But sadly, as the man said, too often, everyone loses, and it is the case that everywhere the ceremony of innocence is drowned.  And, yes, the best lack all conviction and the worst are full of passionate intensity.

The preference for the case of one side as the victim in a small class of cases looks to me to have two things in common.  For the most part, it is not expressed by practising lawyers.  And it comes from people who have an argument to pursue, and who are content to have their position identified with the side of the person they see as the ‘victim’.

The title to the word ‘victim’ can hardly be determined by the order of the names on the writ – plaintiff or defendant.  There is a childish spat between a member of the Murdoch family and a member of the press.  Which do you think Australians regard as the victim – young Lachie or Crikey?  It looks to me that officers of the Federal Court will be offering free smiley koala stamps to any bystander who manages to keep a straight face in a farce for the ages.

Someone said that victims demand allegiance.  On one view, that propensity is the foundation stone of one major faith; and of the Collingwood Football Club.  But, it seems, some kinds of victims demand more allegiance than others.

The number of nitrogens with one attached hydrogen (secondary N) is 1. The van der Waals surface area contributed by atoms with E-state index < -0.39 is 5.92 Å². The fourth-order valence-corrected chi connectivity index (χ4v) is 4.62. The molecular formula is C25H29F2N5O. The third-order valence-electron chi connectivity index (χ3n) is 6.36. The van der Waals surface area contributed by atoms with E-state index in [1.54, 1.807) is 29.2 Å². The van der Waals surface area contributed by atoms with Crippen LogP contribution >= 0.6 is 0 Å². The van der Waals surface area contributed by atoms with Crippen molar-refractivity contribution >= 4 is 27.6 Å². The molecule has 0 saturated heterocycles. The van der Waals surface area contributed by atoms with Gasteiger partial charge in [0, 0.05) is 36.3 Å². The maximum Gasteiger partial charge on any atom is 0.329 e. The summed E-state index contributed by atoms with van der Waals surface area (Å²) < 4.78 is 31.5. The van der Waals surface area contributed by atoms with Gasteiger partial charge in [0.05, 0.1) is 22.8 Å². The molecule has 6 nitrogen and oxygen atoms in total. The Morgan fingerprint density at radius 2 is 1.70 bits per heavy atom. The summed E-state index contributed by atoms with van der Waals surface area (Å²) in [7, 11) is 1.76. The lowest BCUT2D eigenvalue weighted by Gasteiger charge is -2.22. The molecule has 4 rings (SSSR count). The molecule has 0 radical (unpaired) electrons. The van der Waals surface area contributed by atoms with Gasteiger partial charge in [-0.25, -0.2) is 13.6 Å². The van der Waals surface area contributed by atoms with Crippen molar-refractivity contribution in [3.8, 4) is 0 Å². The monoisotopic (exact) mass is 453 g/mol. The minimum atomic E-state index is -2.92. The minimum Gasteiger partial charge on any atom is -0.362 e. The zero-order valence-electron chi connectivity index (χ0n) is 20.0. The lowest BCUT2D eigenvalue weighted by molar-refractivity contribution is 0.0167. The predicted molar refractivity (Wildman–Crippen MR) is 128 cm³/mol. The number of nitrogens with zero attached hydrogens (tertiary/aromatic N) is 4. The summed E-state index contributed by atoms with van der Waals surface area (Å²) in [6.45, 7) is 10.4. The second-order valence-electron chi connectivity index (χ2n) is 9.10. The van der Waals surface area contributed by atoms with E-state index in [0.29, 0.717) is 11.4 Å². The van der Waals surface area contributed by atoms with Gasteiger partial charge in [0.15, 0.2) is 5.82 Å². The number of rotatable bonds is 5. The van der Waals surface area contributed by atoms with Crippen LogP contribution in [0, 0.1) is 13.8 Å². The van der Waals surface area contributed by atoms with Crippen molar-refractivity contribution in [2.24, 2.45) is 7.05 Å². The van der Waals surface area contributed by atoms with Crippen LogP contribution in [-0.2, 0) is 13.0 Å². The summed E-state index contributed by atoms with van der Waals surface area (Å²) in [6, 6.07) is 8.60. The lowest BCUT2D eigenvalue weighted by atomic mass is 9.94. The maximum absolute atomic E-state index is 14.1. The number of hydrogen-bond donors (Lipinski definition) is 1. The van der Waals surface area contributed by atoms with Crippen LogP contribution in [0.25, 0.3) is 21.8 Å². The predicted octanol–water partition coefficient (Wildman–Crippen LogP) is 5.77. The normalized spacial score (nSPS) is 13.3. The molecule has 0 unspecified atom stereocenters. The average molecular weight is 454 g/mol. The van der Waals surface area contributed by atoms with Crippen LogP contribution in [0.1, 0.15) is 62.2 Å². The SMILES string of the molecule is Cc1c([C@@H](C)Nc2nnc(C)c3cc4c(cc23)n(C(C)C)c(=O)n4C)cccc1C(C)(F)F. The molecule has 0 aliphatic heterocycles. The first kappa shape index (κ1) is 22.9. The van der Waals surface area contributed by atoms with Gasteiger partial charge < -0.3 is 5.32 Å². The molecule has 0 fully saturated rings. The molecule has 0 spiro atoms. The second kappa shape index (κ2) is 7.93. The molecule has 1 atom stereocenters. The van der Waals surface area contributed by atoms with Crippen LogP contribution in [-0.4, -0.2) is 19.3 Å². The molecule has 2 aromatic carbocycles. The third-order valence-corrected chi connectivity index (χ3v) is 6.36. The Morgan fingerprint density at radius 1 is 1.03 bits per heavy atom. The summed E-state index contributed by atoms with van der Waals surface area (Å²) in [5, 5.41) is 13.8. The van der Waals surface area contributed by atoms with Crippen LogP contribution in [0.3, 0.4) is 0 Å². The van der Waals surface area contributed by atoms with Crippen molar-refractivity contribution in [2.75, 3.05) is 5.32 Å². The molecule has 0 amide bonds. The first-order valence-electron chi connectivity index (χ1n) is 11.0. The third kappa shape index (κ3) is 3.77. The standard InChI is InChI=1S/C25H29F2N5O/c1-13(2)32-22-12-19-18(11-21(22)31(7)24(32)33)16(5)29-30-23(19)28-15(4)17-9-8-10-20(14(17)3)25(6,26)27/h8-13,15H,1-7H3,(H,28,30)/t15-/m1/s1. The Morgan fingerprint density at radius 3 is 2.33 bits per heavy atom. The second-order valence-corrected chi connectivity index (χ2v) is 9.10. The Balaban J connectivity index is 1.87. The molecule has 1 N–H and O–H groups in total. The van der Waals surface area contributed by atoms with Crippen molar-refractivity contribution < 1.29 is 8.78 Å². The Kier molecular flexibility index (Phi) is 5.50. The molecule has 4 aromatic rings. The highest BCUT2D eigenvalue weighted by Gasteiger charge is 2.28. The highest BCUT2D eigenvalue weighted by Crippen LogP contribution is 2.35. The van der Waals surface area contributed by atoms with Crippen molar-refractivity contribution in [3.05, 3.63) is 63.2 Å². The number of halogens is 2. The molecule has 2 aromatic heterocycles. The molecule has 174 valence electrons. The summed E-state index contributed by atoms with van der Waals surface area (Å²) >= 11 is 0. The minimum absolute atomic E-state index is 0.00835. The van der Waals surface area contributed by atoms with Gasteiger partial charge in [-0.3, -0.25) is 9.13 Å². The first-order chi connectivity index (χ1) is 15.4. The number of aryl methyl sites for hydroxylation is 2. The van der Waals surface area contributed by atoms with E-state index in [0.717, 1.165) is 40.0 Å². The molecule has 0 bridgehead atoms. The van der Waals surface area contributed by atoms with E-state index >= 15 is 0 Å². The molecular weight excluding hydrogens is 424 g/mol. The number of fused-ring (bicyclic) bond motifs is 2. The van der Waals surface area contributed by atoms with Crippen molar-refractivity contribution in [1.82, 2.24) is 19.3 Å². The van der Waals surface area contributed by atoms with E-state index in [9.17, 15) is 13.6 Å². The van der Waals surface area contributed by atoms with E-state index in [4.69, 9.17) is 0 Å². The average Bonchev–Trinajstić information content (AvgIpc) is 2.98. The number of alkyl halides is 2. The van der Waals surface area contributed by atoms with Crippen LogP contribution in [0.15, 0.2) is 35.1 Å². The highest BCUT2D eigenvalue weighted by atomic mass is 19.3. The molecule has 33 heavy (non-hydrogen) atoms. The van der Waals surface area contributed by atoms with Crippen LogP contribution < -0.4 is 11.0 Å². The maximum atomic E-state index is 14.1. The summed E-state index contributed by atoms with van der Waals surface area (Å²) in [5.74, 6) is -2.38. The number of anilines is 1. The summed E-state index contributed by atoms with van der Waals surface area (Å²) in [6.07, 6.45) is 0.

So much is I think clear from a paper I wrote years ago when I sought to say what going to law was about after fifty years at it, including more than thirty years hearing and deciding cases on a sessional basis.  It began as follows.

Conflict

A court of law – the place that Sir Owen Dixon called ‘the judgment hall’ – is a combat zone.  People go there to fight.  It may not look that way to you, but it certainly does to most of the punters.  A court room is a scene of conflict.  For ‘conflict’, the Oxford English Dictionary gives us ‘an encounter with arms; a fight; especially a prolonged struggle’.  That is very apt for this note. 

The court sees two types of conflict.  What are they?

People generally go to law because they have been hurt and they think that the law might be able to give them some form of redress – in the writ that starts their legal action, their lawyer often asks for ‘relief.’  That is a good word for what they want.  They believe that someone has done them some harm by breaking their word or their trust, or by some careless act, or by some other harmful conduct that some precedent or statute enables the court to do something for them in return.  The conflict starts with a wrong, and the victim believes, usually with legal advice, that if they go to court, the process of the law will help them to deal with that wrong.  They hope to come out better off than they were before suing.

If a stranger runs into the back of your car, or bad mouths you in the press, you are put into a position of conflict.  By and large, only deranged people enjoy conflict or seek to create it.  Most of us try to avoid it, or we at least try to reduce the risk or extent of it.